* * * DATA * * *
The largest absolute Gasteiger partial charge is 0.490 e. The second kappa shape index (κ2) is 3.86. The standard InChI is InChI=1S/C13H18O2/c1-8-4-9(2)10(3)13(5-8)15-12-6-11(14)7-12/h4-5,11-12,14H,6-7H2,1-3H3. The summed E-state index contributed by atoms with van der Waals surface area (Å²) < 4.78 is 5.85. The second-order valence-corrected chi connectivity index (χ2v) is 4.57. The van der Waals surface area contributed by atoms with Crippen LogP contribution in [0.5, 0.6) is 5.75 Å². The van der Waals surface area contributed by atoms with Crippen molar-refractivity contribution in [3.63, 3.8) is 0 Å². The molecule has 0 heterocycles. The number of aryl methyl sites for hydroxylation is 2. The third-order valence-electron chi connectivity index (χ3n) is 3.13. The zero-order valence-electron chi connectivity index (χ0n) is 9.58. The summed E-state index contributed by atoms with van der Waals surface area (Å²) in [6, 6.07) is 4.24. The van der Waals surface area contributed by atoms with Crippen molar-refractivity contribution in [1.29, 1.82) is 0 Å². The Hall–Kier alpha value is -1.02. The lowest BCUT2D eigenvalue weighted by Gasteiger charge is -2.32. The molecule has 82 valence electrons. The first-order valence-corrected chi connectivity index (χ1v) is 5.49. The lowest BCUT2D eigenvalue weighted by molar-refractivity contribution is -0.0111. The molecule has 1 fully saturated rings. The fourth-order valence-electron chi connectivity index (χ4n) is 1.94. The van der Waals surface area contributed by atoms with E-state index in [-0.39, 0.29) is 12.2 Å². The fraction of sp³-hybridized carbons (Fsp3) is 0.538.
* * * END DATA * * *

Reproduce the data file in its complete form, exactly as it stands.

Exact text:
The largest absolute Gasteiger partial charge is 0.490 e. The second kappa shape index (κ2) is 3.86. The standard InChI is InChI=1S/C13H18O2/c1-8-4-9(2)10(3)13(5-8)15-12-6-11(14)7-12/h4-5,11-12,14H,6-7H2,1-3H3. The summed E-state index contributed by atoms with van der Waals surface area (Å²) < 4.78 is 5.85. The second-order valence-corrected chi connectivity index (χ2v) is 4.57. The van der Waals surface area contributed by atoms with Crippen LogP contribution in [0.5, 0.6) is 5.75 Å². The van der Waals surface area contributed by atoms with Crippen molar-refractivity contribution in [3.63, 3.8) is 0 Å². The molecule has 0 heterocycles. The number of aryl methyl sites for hydroxylation is 2. The third-order valence-electron chi connectivity index (χ3n) is 3.13. The zero-order valence-electron chi connectivity index (χ0n) is 9.58. The summed E-state index contributed by atoms with van der Waals surface area (Å²) in [6, 6.07) is 4.24. The van der Waals surface area contributed by atoms with Crippen molar-refractivity contribution in [1.29, 1.82) is 0 Å². The Hall–Kier alpha value is -1.02. The lowest BCUT2D eigenvalue weighted by Gasteiger charge is -2.32. The molecule has 82 valence electrons. The first-order valence-corrected chi connectivity index (χ1v) is 5.49. The lowest BCUT2D eigenvalue weighted by molar-refractivity contribution is -0.0111. The molecule has 1 fully saturated rings. The fourth-order valence-electron chi connectivity index (χ4n) is 1.94. The van der Waals surface area contributed by atoms with E-state index in [-0.39, 0.29) is 12.2 Å². The fraction of sp³-hybridized carbons (Fsp3) is 0.538.